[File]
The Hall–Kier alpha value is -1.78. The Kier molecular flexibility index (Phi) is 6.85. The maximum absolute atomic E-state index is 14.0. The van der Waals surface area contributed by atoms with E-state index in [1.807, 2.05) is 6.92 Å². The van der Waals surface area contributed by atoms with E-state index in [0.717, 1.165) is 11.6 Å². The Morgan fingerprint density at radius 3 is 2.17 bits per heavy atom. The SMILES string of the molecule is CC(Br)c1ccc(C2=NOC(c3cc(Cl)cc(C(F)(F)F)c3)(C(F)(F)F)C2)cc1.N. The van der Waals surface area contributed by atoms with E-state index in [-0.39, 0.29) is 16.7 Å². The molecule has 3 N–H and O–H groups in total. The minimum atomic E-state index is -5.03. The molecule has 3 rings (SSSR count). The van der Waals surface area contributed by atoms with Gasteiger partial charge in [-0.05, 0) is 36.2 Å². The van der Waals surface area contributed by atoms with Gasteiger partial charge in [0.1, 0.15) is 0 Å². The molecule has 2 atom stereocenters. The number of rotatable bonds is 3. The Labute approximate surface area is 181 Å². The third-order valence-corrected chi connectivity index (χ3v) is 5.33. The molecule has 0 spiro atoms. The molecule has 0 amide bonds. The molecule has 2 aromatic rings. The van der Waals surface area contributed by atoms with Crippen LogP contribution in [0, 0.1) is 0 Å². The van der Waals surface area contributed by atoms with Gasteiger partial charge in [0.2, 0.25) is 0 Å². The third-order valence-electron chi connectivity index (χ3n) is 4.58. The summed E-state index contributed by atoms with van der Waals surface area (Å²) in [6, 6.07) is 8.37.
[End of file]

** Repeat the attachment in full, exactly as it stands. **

The Hall–Kier alpha value is -1.78. The Kier molecular flexibility index (Phi) is 6.85. The maximum absolute atomic E-state index is 14.0. The van der Waals surface area contributed by atoms with E-state index in [1.807, 2.05) is 6.92 Å². The van der Waals surface area contributed by atoms with E-state index in [0.717, 1.165) is 11.6 Å². The Morgan fingerprint density at radius 3 is 2.17 bits per heavy atom. The SMILES string of the molecule is CC(Br)c1ccc(C2=NOC(c3cc(Cl)cc(C(F)(F)F)c3)(C(F)(F)F)C2)cc1.N. The van der Waals surface area contributed by atoms with E-state index in [-0.39, 0.29) is 16.7 Å². The molecule has 3 N–H and O–H groups in total. The minimum atomic E-state index is -5.03. The molecule has 3 rings (SSSR count). The van der Waals surface area contributed by atoms with Gasteiger partial charge in [-0.05, 0) is 36.2 Å². The van der Waals surface area contributed by atoms with Gasteiger partial charge in [0.1, 0.15) is 0 Å². The molecule has 2 atom stereocenters. The number of rotatable bonds is 3. The Labute approximate surface area is 181 Å². The third-order valence-corrected chi connectivity index (χ3v) is 5.33. The molecule has 0 spiro atoms. The molecule has 0 amide bonds. The molecule has 2 aromatic rings. The van der Waals surface area contributed by atoms with Crippen LogP contribution in [0, 0.1) is 0 Å². The van der Waals surface area contributed by atoms with Gasteiger partial charge in [0.2, 0.25) is 0 Å². The third-order valence-electron chi connectivity index (χ3n) is 4.58. The summed E-state index contributed by atoms with van der Waals surface area (Å²) in [6, 6.07) is 8.37.